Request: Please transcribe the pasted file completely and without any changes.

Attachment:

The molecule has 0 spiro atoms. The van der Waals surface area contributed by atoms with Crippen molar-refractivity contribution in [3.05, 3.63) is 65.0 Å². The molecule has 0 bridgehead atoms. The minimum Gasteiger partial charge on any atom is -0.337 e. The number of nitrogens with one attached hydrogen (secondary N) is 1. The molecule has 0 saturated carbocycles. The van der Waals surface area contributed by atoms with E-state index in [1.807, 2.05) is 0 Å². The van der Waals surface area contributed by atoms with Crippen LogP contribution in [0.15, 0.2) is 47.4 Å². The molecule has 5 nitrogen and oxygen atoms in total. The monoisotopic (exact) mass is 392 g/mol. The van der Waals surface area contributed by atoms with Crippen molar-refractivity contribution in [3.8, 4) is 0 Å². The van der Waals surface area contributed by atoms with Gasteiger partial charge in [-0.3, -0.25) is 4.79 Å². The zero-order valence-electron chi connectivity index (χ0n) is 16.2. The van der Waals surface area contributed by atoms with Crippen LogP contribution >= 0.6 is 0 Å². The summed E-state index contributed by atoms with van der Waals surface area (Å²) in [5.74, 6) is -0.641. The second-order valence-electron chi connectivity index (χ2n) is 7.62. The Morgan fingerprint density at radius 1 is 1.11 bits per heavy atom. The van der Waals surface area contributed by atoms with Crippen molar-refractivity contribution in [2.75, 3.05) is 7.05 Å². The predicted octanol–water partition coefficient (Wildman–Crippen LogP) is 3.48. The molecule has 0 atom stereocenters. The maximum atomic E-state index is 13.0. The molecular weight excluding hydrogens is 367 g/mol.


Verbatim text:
The molecule has 0 spiro atoms. The van der Waals surface area contributed by atoms with Crippen molar-refractivity contribution in [3.05, 3.63) is 65.0 Å². The molecule has 0 bridgehead atoms. The minimum Gasteiger partial charge on any atom is -0.337 e. The number of nitrogens with one attached hydrogen (secondary N) is 1. The molecule has 0 saturated carbocycles. The van der Waals surface area contributed by atoms with E-state index in [1.807, 2.05) is 0 Å². The van der Waals surface area contributed by atoms with Crippen LogP contribution in [0.15, 0.2) is 47.4 Å². The molecule has 5 nitrogen and oxygen atoms in total. The monoisotopic (exact) mass is 392 g/mol. The van der Waals surface area contributed by atoms with Crippen molar-refractivity contribution in [3.8, 4) is 0 Å². The van der Waals surface area contributed by atoms with Gasteiger partial charge in [-0.3, -0.25) is 4.79 Å². The zero-order valence-electron chi connectivity index (χ0n) is 16.2. The van der Waals surface area contributed by atoms with Crippen LogP contribution >= 0.6 is 0 Å². The summed E-state index contributed by atoms with van der Waals surface area (Å²) in [5.74, 6) is -0.641. The second-order valence-electron chi connectivity index (χ2n) is 7.62. The Morgan fingerprint density at radius 1 is 1.11 bits per heavy atom. The van der Waals surface area contributed by atoms with Crippen molar-refractivity contribution in [2.75, 3.05) is 7.05 Å². The predicted octanol–water partition coefficient (Wildman–Crippen LogP) is 3.48. The molecule has 0 atom stereocenters. The maximum atomic E-state index is 13.0. The molecular weight excluding hydrogens is 367 g/mol.